2 EMOTIONAL DEVELOPMENT Basic emotions, such as happiness, interest, surprise, fear, anger, sadness, and disgust, are directly inferred from facial expressions.An emotion or affect that can involve physiological arousal, conscious experience, or behavioral expression
3 What is the emotional state of this baby What is the emotional state of this baby? Carroll Izard’s MAX System can be used to code
4 Emotions emerge in sequence Social smileEvoked by the stimulus of the human faceFirst appears between 4 and 6 weeksAnger, surprise, sadnessFirst appears around 3 to 4 months in response to active stimuli.Shame: 6 to 8 monthsContempt: 2 years
5 Negative EmotionsAnger is expressed during the first months when babies cry in response to unpleasant experiences (4-6 months).Expressions of sadness are usually less frequent than anger.Fear rises during the second half of the first year.cause and effectstranger anxiety
6 Why is this baby crying?Could be out of anger, pain, or unknown reasons
8 Understanding and Responding to the Emotions of Others Emotion Contagion (birth)Social referencing (~1 year)Infant relies on a trusted person's emotional reaction in an uncertain situation.By toddlerhood, children use emotional signals to infer others’ internal states and guide their own actions.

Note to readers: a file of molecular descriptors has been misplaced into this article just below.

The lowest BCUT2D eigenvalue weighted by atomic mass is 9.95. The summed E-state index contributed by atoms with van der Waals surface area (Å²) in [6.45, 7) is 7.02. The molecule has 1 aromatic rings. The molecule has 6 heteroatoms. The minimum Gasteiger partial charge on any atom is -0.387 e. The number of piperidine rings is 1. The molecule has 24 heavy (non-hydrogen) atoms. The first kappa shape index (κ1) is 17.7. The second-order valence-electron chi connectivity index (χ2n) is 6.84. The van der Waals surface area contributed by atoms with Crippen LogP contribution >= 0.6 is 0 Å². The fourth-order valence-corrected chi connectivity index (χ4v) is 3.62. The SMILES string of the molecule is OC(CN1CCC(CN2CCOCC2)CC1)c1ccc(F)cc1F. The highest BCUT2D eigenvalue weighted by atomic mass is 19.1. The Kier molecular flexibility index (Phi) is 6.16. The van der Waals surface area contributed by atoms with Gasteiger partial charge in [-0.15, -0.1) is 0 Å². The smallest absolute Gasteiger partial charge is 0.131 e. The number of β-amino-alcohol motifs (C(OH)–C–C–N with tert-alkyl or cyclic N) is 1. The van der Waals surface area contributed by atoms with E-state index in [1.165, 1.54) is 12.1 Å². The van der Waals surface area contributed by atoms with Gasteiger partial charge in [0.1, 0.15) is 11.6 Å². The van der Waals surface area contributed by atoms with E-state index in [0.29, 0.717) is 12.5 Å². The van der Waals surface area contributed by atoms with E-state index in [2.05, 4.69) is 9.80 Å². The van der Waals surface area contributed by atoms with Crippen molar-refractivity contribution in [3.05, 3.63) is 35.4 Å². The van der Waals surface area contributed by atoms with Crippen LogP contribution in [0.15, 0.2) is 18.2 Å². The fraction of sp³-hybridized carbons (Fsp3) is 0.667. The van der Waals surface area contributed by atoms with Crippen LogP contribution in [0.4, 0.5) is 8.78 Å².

9 Emergence of Self-Conscious Emotions At the end of the second year (18-24 months)Child needs to have a self-conceptInjury to or enhancement of the sense of selfEmbarassment, guilt, envy, prideHelps children to acquire values of society
10 Beginnings of Emotional Self-Regulation Emotional self-regulation refers to the strategies used to adjust emotional states to a comfortable level of intensity.Infants have only limited capacity to regulate their emotional states.By the end of the first year, babies’ ability to move around permits them to regulate feelings more effectively by approaching or retreating from various stimuli.
12 TEMPERAMENT AND DEVELOPMENT stable individual differences in quality and intensity of emotional reaction, activity level, attention, and emotional self-regulation.New York Longitudinal Study (Thomas & Chess, 1956) indicatesTemperament predicts adjustment.Parenting can modify emotional styles.
13 Structure of Temperament Easy child (40%)Quickly establishes regular routines in infancy, is generally cheerful, and adapts easily to new experiencesDifficult child (10%)Irregular in daily routines, is slow to accept new experiences, and tends to react negatively and intenselySlow-to-warm-up child (15%)Inactive, shows mild reactions to stimuli, is negative, and adjusts slowly to new experiences